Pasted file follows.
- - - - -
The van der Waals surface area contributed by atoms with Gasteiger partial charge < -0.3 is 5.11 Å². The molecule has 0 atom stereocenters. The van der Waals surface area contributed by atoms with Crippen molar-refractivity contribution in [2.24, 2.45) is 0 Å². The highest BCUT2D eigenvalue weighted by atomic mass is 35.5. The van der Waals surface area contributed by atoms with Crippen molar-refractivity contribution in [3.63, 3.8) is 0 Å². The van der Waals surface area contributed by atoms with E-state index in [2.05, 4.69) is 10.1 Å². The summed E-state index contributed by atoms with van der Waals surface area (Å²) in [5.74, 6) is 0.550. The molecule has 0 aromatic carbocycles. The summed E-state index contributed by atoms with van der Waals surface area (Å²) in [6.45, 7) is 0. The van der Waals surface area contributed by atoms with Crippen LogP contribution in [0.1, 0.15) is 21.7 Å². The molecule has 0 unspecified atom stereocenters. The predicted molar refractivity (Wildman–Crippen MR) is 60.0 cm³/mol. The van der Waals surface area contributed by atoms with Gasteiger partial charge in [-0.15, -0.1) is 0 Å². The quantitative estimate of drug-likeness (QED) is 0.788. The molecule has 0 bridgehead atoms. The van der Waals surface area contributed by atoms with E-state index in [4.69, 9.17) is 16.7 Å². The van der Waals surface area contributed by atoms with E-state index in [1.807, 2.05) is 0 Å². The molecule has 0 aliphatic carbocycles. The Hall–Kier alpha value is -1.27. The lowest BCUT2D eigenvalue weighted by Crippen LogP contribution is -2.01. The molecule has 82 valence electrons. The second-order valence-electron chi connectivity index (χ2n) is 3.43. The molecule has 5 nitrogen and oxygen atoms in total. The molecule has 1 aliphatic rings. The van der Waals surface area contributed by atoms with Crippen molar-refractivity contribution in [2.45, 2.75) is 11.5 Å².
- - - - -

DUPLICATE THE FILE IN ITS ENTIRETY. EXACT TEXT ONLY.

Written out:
The van der Waals surface area contributed by atoms with Gasteiger partial charge < -0.3 is 5.11 Å². The molecule has 0 atom stereocenters. The van der Waals surface area contributed by atoms with Crippen molar-refractivity contribution in [2.24, 2.45) is 0 Å². The highest BCUT2D eigenvalue weighted by atomic mass is 35.5. The van der Waals surface area contributed by atoms with Crippen molar-refractivity contribution in [3.63, 3.8) is 0 Å². The van der Waals surface area contributed by atoms with E-state index in [2.05, 4.69) is 10.1 Å². The summed E-state index contributed by atoms with van der Waals surface area (Å²) in [5.74, 6) is 0.550. The molecule has 0 aromatic carbocycles. The summed E-state index contributed by atoms with van der Waals surface area (Å²) in [6.45, 7) is 0. The van der Waals surface area contributed by atoms with Crippen LogP contribution in [0.1, 0.15) is 21.7 Å². The molecule has 0 unspecified atom stereocenters. The predicted molar refractivity (Wildman–Crippen MR) is 60.0 cm³/mol. The van der Waals surface area contributed by atoms with Gasteiger partial charge in [-0.15, -0.1) is 0 Å². The quantitative estimate of drug-likeness (QED) is 0.788. The molecule has 0 bridgehead atoms. The van der Waals surface area contributed by atoms with E-state index in [4.69, 9.17) is 16.7 Å². The van der Waals surface area contributed by atoms with E-state index in [1.807, 2.05) is 0 Å². The molecule has 0 aliphatic carbocycles. The Hall–Kier alpha value is -1.27. The lowest BCUT2D eigenvalue weighted by Crippen LogP contribution is -2.01. The molecule has 82 valence electrons. The second-order valence-electron chi connectivity index (χ2n) is 3.43. The molecule has 5 nitrogen and oxygen atoms in total. The molecule has 1 aliphatic rings. The van der Waals surface area contributed by atoms with Crippen molar-refractivity contribution in [2.45, 2.75) is 11.5 Å².